‘Let’s go to the toys, shall we?’

          The room has been scoured for small parts, since the baby still puts everything into his mouth. A stage I never left behind, if I look at my own history: bite nails, stop biting nails, eat too much, stop eating too much, smoke and smoke too much, stop smoking, bite nails. If I were more honest and open, alcohol would also feature in this account.

           ‘What are you doing pet?’

           He’s sticking playdoh in his tummy button.

           ‘I’m filling myself up. I’m very smooth,’ he says.

           ‘You’re perfect, pet.’

           ‘Yes I am, amn’t I? I love you granny. You my bes friend.’

           ‘I love you too,’ I say.

           I lean forward to kiss him and he licks my face.

 

later………………………………………………

 

We join the adults in the kitchen. Noisy laughter, bubbly stuff splashing into glasses, everyone nervous of the big day but in a nice sort of way. Mummy has arrived back from the hairdresser’s and is now disaggregating £80 worth of expertise in order to return to her original style. I have a last minute check at my makeup. Oh no! My skin is flaking, my cheeks are crumbling. Is old age so sudden? I wipe at it again. Not age, not a skin disease. Just a Farley’s rusk that the baby has ground into my face.

 

Finally we’re in the marriage suite at the Registry Office. Not a big crowd. Twenty four. We’re waiting for the appearance of the bride. My son, the groom, is standing at the front with his friend, the best man. (Just five minutes ago the pair of them were coming in from school at lunchtime, big noisy cuckoos eating a lot and spilling out beyond their space, bigger than the walls.)

          There are empty seats in the front row at one side, reserved for the bridesmaid (conveniently Mummy, since she’s a good friend of the bride as well as being sister to the groom) and other important personages. Ooo-an decides to set up camp there and sits on his own, singing to himself and swinging the lucky horseshoe he knows he has to give to someone. When the waiting guests laugh at something the groom has said, Ooo-an stands up and turns round to face them:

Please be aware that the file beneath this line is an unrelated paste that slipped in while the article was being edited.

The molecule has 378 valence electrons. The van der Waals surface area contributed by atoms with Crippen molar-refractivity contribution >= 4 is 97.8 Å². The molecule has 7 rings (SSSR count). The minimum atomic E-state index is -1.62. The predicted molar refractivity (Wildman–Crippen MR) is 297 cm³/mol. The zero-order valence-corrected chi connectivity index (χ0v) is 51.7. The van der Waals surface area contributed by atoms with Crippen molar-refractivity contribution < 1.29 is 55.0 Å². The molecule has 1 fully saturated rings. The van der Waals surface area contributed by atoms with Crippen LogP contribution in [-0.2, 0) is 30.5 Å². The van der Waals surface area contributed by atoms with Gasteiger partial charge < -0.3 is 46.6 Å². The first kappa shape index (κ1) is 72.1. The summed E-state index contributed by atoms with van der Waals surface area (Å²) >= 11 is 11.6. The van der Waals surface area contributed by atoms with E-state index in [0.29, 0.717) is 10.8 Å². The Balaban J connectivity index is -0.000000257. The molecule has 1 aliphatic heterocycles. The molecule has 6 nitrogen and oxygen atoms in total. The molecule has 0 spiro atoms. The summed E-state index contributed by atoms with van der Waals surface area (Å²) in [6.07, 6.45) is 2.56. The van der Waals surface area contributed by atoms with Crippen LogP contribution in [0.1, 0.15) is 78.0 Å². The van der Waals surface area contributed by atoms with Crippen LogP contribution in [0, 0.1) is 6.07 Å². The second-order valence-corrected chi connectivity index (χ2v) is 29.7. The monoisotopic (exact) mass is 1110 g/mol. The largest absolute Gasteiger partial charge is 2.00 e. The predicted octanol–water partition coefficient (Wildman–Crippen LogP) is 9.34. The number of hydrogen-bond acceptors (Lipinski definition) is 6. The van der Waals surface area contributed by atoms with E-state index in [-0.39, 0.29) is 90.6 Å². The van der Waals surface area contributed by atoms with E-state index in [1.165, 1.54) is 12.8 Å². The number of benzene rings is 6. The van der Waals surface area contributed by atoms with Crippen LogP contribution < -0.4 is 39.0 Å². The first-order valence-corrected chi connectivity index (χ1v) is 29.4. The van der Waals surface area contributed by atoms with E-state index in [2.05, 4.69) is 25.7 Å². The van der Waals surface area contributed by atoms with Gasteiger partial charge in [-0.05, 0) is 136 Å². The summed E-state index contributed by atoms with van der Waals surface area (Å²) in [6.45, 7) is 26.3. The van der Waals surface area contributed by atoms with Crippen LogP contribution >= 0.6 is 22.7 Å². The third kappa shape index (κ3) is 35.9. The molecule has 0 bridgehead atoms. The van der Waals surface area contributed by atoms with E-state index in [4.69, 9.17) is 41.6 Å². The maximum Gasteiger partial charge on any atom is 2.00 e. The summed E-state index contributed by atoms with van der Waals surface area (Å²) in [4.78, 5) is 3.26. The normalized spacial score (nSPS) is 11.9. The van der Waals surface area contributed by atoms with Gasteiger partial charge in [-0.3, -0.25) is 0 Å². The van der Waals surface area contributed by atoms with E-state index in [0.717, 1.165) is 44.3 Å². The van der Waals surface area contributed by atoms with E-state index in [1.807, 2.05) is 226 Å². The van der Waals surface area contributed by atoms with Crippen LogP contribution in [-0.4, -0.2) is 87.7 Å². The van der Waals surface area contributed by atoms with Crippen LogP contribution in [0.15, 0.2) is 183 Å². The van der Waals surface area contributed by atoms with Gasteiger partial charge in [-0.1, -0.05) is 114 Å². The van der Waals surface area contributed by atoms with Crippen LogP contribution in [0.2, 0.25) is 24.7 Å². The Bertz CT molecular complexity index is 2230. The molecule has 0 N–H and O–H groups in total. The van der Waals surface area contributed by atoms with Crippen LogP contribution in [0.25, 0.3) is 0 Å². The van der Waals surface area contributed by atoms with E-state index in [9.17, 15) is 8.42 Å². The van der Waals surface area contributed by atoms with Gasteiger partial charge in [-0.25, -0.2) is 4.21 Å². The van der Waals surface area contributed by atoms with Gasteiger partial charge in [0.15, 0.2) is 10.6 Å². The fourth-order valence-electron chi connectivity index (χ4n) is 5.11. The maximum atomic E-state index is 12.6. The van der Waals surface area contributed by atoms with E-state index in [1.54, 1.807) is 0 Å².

‘Stop laughing everybody!’

          Two minutes later he decides to award the horseshoe.

          ‘Here you are.’ He steps forward and presents it to the best man.

           ‘Not yet, Ooo-an,’ he says. ‘You’ve to give it to Aunty Maria.’

           Ooo-an looks round.

‘          Where is she? When is she coming?’

           He’s not asking the big question: “What the hell is going on?”

           Instead he moves to the second row where guests are sitting, and tries to hand it to one of them. When they set him on the right path, he whirls the thing round his head a few times and we’re only saved from injury by the arrival of the bride on her father’s arm. She advances to join her husband to be. My son. (Did I say?) I’m holding the baby who’s asleep and my tears splash onto his cheek.

           Ooo-an escapes from his father’s grip and takes what he considers to be his rightful place between the bride and groom. Like a little bird, he looks up from one to the other as they make their vows and exchange rings.

         Don’t get me wrong. We tried. One person after another went up and rehearsed the blandishments, bribes and threats that are common to such situations. But anything to avoid a showdown at a wedding, so he remained there for the duration, I’m afraid to say.

          ‘Do you think he’s actually married to one of them now? Legally?’ I ask Grandad afterwards.

          ‘Don’t ask,’ he says. ‘Don’t ask.’

Gillian can be contacted by email

Launch of New Writing Scotland

The launch of this year’s ‘New Writing Scotland’ (NWS 32) is being held in Blackwell’s bookshop, 53-36 south Bridge, Edinburgh 6pm. Wednesday 26th August.

Gillian Mayes will be reading and the editors,  Gerry Cambridge and Zoe Strachan, will be there, along with Gwen Enstam from the Association for Scottish Literary Studies, Glasgow University.

 

Phil Murnin: Glasgow Writer
Glasgow Writers: James Carson

This section: Ten Writers Telling Lies, writers, Writing